The thought that counts?

Masters 2023: What these Masters gifts really say about your relationship


AUGUSTA, Ga. — That people spend a lot of money on Masters merchandise is a given. Some buy for themselves, some pay for their kids' college by reselling items on a secondary market. Many give gifts.

This third category sparked a debate about the appropriate gift for certain types of relationships. I had just left the merchandise shop, and returned with a T-shirt for my dad, a belt for my oldest son, and a golf shirt for my youngest. All three felt solid, but a fourth item—a hat I bought someone as a thank you—had given me pause. Hats are usually safe terrain, but this was a trendy rope hat, and I now wondered whether it fit the recipient’s style.

Suggestions poured in. It's fine, one colleague said. It wasn’t right for someone that age, said another.

Have you considered glassware, asked a third? I had not, I said. I don’t even know what glassware is.

All of which is to say that Masters gifts are more than just a window into golf trends and personal style, but what we really think about the person we’re buying for. For instance:

Hats: The reason hats are usually easy is because they're reasonably priced enough that you don’t need to overthink the relationship. I would say it’s hard to buy a bad Masters hat, but then one of my bosses showed me the peach bucket hat he just came back with, so that’s not entirely true.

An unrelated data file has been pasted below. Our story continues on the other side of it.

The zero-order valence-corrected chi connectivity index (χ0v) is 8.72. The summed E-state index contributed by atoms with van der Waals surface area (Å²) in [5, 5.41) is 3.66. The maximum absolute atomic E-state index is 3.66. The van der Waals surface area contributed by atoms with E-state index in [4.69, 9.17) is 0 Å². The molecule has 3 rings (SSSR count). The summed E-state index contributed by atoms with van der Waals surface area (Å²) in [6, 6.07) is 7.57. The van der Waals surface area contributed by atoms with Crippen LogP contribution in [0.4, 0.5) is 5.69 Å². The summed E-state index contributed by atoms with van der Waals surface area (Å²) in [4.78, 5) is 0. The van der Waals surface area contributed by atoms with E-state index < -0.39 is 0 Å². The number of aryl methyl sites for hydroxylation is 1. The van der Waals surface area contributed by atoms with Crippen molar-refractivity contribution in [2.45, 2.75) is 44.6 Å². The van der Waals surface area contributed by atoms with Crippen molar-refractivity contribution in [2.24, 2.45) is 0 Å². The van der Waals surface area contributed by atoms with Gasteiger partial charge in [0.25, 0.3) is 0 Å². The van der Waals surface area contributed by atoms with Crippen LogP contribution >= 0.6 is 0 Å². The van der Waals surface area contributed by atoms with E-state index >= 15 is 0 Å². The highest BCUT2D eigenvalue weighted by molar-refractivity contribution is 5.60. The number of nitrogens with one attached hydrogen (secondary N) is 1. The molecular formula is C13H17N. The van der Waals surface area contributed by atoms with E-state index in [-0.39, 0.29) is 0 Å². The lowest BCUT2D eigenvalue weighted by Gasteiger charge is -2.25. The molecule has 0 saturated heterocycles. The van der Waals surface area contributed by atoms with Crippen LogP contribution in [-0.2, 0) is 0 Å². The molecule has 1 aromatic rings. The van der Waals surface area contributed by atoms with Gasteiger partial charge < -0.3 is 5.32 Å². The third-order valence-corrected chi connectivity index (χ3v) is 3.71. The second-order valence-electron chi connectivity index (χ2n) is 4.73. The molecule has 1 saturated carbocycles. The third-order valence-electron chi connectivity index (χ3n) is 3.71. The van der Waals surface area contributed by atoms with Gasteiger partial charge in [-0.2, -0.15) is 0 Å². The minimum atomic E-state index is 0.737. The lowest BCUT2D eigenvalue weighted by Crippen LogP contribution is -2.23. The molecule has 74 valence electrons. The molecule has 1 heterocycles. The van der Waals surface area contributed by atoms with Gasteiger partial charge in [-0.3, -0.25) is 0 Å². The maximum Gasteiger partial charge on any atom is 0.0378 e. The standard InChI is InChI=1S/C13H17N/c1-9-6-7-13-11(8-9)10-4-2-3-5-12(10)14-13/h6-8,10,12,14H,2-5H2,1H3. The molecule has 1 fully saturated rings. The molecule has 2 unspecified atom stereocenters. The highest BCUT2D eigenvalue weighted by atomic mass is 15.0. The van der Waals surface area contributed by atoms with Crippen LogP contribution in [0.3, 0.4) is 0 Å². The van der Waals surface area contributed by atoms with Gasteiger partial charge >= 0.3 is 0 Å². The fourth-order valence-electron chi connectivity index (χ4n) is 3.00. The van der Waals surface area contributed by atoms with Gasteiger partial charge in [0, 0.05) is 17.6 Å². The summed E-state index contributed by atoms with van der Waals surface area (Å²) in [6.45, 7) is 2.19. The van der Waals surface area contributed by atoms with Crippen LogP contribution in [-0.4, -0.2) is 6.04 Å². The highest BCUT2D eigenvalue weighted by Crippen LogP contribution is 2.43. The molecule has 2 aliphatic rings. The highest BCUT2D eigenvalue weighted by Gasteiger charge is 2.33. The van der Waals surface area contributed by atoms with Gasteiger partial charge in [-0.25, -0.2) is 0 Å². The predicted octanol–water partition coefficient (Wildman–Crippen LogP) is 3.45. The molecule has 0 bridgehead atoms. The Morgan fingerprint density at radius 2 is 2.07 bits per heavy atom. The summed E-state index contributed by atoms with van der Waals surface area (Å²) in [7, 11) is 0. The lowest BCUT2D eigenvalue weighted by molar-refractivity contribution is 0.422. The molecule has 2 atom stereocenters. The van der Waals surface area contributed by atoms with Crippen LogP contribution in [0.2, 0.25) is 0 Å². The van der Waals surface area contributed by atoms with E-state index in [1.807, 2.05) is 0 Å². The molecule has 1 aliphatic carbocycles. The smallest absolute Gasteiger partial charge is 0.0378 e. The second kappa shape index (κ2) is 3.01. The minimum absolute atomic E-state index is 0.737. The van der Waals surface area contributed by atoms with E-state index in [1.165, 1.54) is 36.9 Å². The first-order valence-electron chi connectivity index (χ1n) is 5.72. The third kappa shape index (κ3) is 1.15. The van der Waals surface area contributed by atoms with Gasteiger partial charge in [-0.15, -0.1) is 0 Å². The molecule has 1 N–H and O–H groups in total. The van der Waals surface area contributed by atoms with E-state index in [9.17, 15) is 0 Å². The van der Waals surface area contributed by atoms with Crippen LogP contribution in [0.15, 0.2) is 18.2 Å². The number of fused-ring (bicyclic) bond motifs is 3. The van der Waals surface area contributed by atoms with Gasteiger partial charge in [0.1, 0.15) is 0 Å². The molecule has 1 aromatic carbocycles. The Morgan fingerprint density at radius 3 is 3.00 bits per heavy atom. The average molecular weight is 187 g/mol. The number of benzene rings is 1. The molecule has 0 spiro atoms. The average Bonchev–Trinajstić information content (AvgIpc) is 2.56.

T-shirts: There is nothing wrong with a good Masters T-shirt. I buy my dad one every year, and it’s because he specifically asks. But buying someone a T-shirt from Augusta National still feels odd, sort of like ordering chicken fingers at a classy restaurant. This place values exceptional quality, the gift is saying, but you apparently don’t.

Sweaters, quarter-zips, and outerwear: These are pricey, so they’re often for people you really care about, or who have extended you a significant kindness—or for people who tend to forget to pay their heating bills.

Golf shirts: A golf polo gift can diverge in one of two directions. The first one says, "I really like your style, and this gift fits it well.” The second is the passive-aggressive “You don’t own a single shirt I like, so I am making sure you have at least one.” This explains the shirt I bought my youngest son.

Belts: Logoed belts fulfill a subgenre of golf apparel, often for people so pretentious they need additional areas to sport private club logos (my oldest son). Also, they’re for people whose pants are too big (also him).

Signs, posters, assorted flags: Best for the friend whose marriage is in trouble, and will likely be getting his own place within the year.

Golf towels, golf balls, divot repair tools: You bought gifts for many people close to you. Then you remembered this other person while standing on line, and threw one of these in on a whim.

Teddy bears, mini-putters, onesies: Whether for your own child, or for a friend who just had one. It acknowledges that you know nothing about children and what they really like, but you want that child to know you went to the Masters.